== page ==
I'm kind of freaking out.
The news seems to be a constant reminder that we're living in dark times. From terrorist attacks to collusion with Russia to the stripping of American rights and values, it's hard not to panic, to think that the world is plummeting to its inevitable end. I'm a politics junkie–in a kind of sick way, I enjoy reading about everything that's going on in the dumpster fire of a White House we have now. It's imperative that the Resistance stays alert over the next few years. But I understand that it's getting overwhelming. But the trick to keeping up on everything and staying sane is both extremely simple and immensely difficult: Don't Freak Out.
We were smoking pot on the floor of my new roommate’s single. The week before, I had returned from summer quarter at Stanford University, where I studied film photography and marketing. It was sophomore year; I had just turned 20.
I smoked a lot of weed during this period in my life. That very summer, in fact, I attended San Francisco Pride with a good friend of mine who introduced me to “dabbing,” or smoking extremely concentrated THC. I became a marijuana connoisseur and my tolerance got scary high. My new roommate was a spitting image of Debbie Thornberry from “The Wild Thornberrys," and she liked pot as much as I did. We had smoked and eaten a few edibles–by this point, we had so much THC in our bloodstreams my best friend starting seeing shit. My new roommate noticed her panicking. “Hey, hey,” she said to get her attention. “Don’t freak out.”
It was both a joke and a way of life, hilarious in its simplicity but profound in its implication. “Don’t Freak Out” became our dorm mantra. My best friend even illustrated a beautifully elaborate word art sign to add to our new roommate’s boho wall deco. It was the first really stressful semester of college. I was trying to recover from a plummeting GPA–I had failed a class the previous semester after a very old friend of mine died. I was taking my first real film production class, cranking out a movie a month. I had fallen in love with someone who took advantage of me. I suffered an eating disorder and hated my living situation. I had sleep paralysis almost every night. It was probably the worst semester of my college career.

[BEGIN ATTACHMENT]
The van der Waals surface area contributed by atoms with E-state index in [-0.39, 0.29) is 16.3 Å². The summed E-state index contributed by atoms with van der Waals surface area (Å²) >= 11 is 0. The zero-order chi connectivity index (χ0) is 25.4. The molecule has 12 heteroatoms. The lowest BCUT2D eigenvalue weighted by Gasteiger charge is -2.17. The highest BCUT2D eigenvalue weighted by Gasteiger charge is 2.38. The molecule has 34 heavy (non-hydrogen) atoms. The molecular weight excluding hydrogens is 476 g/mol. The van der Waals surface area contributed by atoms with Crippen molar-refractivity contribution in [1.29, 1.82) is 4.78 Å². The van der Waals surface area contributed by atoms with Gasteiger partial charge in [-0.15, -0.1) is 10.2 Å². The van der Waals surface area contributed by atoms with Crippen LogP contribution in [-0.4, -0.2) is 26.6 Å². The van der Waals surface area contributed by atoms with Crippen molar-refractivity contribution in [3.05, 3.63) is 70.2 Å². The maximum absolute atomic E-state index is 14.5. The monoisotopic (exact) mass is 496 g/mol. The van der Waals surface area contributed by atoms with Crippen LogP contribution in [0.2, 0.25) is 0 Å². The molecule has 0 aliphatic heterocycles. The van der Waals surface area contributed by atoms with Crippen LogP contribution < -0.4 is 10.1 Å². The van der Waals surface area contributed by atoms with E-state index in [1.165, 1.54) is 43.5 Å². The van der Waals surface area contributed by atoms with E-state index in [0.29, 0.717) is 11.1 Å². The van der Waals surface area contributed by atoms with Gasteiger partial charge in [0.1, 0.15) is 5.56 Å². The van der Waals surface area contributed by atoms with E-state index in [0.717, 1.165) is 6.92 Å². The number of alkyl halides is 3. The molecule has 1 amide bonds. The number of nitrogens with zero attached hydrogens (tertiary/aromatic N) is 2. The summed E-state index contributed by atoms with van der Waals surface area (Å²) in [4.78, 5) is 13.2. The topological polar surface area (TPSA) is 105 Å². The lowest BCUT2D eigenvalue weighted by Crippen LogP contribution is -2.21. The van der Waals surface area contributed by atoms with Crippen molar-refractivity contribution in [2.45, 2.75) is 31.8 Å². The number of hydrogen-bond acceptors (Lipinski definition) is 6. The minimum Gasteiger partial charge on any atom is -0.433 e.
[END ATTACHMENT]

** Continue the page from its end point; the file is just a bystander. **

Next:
But every night, my new roommate and I would smoke together on her floor, and we would talk about everything that had been bogging us down. We would let it off our chests and validate one another’s feelings. And that made it possible for me to check myself when I became overwhelmed, when shit got too real. I would just say to myself: “Hey man, Don’t Freak Out.” The result: I didn’t freak out.
The Manchester bombing on the night of May 22nd and the following attack just last weekend on London Bridge was a solemn reminder that terrorism is alive and rampant in the West. When there’s a bombing or attack in, say, Iran, we tend not to bat an eye–that stuff happens there all the time. But the Middle East is not necessarily the hot zone for terrorism. Bombings and mass shootings are legitimate concerns for many Westerners, particularly considering America’s lax stance on gun control. Keeping up with the news is crucial to being an informed citizen, but how do you keep your cool when every bit of news is bad news? When nowhere is safe, not even a pop concert, a church, a nightclub, or a fucking elementary school? In a world where the expectation of meeting a violent end is not so far fetched, how does one not freak out?
The answer is not to disregard the news. On the contrary, it’s to analyze, understand, and interpret it. Read as much as you can, from as many points of view as you can find. Release yourself from your echo chamber and look elsewhere, to other sides of the aisle, to other countries, to other worldviews. Even if you don’t agree, more often than not, it will help put the issue in perspective, and it will break what seemed like a huge, hulking, frighteningly unsolvable situation into digestible pieces. This is step one to not freaking out.
After you’ve interpreted what happened in solitude, talk to others about it, whether they be friends, family, coworkers, or even strangers. Politics should not be a taboo topic to bring up in conversation, and it only is because it’s easy to misinterpret opinion for character. Remember that your opinion is not necessarily “right;” in fact, be ready to be wrong. And when someone else is wrong, remember that just because they may believe something bad does not make them a bad person. And if you simply cannot reconcile your views: Don’t Freak Out.
“Don’t freak out” is still my mantra. It took me through my eating disorder recovery, my work placement with the BBC in London, the making of my first film, college graduation, the series of shitty part-time jobs I racked up subsequently, and the shitty first full-time job I’m sitting in right now. It took me through the mess that we called a presidential primary and the election of the most unqualified and incompetent presidents in American history. It took me through coming out, breaking up, and that terrifying conversation with my parents when they announced they would no longer be supporting me financially. And it can get us all through the next four years.
The weed helps, too, though.